Lindsey has also managed to acquire several picks that will be realized over the course of the next few years. Many of these picks are in the second round and may not amount to anything, but having them is like keeping spare change in your car. You never know when the three dollars in quarters, dimes, and nickels will come in handy and help you in a bind.  The second-rounders, along with the non-guaranteed contracts, will likely never be key components of a trade, but they can certainly grease the wheels, and enable a trade to be completed.

Like the writers of Lost, Lindsey doesn’t know exactly how his story will end. He would like to win a championship with the Jazz, but he knows that he will have to get lucky once, or possibly multiple times, with his player transactions. He knows that the more options he has, the more likely he is to get lucky.

Ryan Hess

Ryan Hess

Ryan Hess was born a Jazz fan thanks to his mother, who comes from a big sports family. Some of his fondest memories are of curling up next to his mom on the couch while the Jazz game was on TV. He currently resides in Aurora, Colorado and works as a SharePoint consultant. While he enjoys writing code, the Utah Jazz are Ryan's true passion in life.
Ryan Hess
Ryan Hess

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  1. Brent says:

    The last time the Jazz went to the western conference finals, the team sported several 2nd round picks. Starters – Carlos Boozer and Memhet Okur as well as key reserves, Paul Millsap and Kyle Kover. All 4 of which have made at least 1 All Star game (our current roster of 5 lotto picks with one more to come, has no All Star appearances). As DL has said “Everybody Pooh Pooh’s a second round pick until you hit on one”.

    • Mewko says:

      Actually, the Utah Jazz never advanced to the western conference finals with Korver on the roster. The last time the Jazz went to the western conference finals, they had GORDON GIRICEK, who was a 2nd round pick.

  2. Spencer says:

    Thanks Ryan for brining this concept to the forefront. What you are talking about here is the counter argument to most of the articles on here about whom the Jazz should trade for this summer.

    This summer I hope and believe that Jazz will do the same thing. There are not a lot of players who are worth tying up cap space and sending young players on rookie contract with potential away to acquire.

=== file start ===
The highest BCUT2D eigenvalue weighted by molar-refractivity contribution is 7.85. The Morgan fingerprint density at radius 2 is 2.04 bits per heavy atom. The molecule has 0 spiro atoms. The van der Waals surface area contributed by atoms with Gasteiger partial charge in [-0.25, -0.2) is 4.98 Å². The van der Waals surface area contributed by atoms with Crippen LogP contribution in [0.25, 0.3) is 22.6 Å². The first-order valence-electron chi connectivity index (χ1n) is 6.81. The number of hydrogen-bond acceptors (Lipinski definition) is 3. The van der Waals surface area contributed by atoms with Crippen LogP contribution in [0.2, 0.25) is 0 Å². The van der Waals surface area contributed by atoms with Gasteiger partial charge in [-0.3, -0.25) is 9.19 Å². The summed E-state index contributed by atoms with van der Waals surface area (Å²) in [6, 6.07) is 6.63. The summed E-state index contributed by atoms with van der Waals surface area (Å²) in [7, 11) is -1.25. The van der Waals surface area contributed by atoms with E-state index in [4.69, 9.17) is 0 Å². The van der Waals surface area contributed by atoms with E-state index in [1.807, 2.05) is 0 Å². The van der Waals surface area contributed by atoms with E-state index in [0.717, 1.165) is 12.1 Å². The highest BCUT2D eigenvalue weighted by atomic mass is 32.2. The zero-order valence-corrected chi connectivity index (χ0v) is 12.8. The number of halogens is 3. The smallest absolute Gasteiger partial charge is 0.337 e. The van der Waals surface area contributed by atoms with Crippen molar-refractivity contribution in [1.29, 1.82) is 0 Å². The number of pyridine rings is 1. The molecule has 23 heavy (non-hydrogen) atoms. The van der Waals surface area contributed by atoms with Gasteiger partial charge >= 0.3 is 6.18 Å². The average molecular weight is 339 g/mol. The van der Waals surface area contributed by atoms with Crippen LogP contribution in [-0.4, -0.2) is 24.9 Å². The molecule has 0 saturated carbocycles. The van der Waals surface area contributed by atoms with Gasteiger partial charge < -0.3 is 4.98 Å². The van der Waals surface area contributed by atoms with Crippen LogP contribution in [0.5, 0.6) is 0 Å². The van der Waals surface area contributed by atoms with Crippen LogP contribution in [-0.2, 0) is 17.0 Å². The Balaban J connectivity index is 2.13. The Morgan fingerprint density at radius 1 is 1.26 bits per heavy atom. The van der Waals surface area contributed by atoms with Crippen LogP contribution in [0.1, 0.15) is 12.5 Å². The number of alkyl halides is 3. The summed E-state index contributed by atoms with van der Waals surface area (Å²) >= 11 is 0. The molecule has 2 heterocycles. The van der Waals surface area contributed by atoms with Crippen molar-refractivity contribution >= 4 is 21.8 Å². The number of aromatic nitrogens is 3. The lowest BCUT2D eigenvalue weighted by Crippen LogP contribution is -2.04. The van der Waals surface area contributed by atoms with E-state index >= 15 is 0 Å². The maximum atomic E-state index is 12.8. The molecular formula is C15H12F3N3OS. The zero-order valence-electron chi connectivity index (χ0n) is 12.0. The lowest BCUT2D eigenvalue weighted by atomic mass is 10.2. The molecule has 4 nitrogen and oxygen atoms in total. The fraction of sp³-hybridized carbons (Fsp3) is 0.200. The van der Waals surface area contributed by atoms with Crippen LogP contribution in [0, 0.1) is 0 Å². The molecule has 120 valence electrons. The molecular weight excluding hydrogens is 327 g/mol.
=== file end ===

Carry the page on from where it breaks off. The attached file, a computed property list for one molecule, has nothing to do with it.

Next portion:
This is my list:
    Anthony Davis


    If healthy

    Every other player is either too old or injury prone or just not as valuable as the combination of potential, flexibility, and assets.

    If we can sign Butler or Kawaii, or Middleton or Millsap or Carroll or Danny Green with cash, then let’s get them by all means. If not. Lets not send players who could end up as good or better to get them and send away our assets and flexibility.

    A year from now, almost every player on the team will be a better asset than they are now because we will be a better team and they are young and improving. That means we are closer to the goal with more assets. That is every GM’s dream.

    What I think we really need is our players we have right now with two more years of growth and experience. That plus all the picks will give us options if things don’t turn out as hoped for a few of them.

    Tons of potential, (the best young core in the league I believe) and tons of flexibility. This is a great spot to be in.

  3. Mewko says:

    I’m really excited for what the Jazz built last year, post all-star break. I think under a full healthy 82 games, with their roles clear cut, Jingles, Alec Burks, and Rodney Hood will impress the rest of the league. Slo ‘mo Joe is due for a good shooting year, Hood could pick up right where he left off, and have scoring outbursts, and Alec Burks has perfected his jump-shooting form, and has a better b-ball I.Q. Trey Burke can improve his shooting numbers if he doesn’t try to do too much, and stays out of hero mode. Less shooting with better efficiency. Dante Exum dished out 12 assists when he finally broke out of his shell against the Nuggets. He can improve his good defense this summer, and sustain being an effective offensive weapon, like he did the last 10 games of his rookie year.

    With all of those internal improvements, plus an addition or two (Alexis Ajinca, Frank Kaminsky), the Jazz will be deeper and more talented than in 2014-15. They can make the playoffs. Dallas is at the mercy of free agency, New Orleans is at the mercy of injuries, San Antonio is at the mercy of father time, and title windows are beginning to shut for the Clippers and Grizzlies.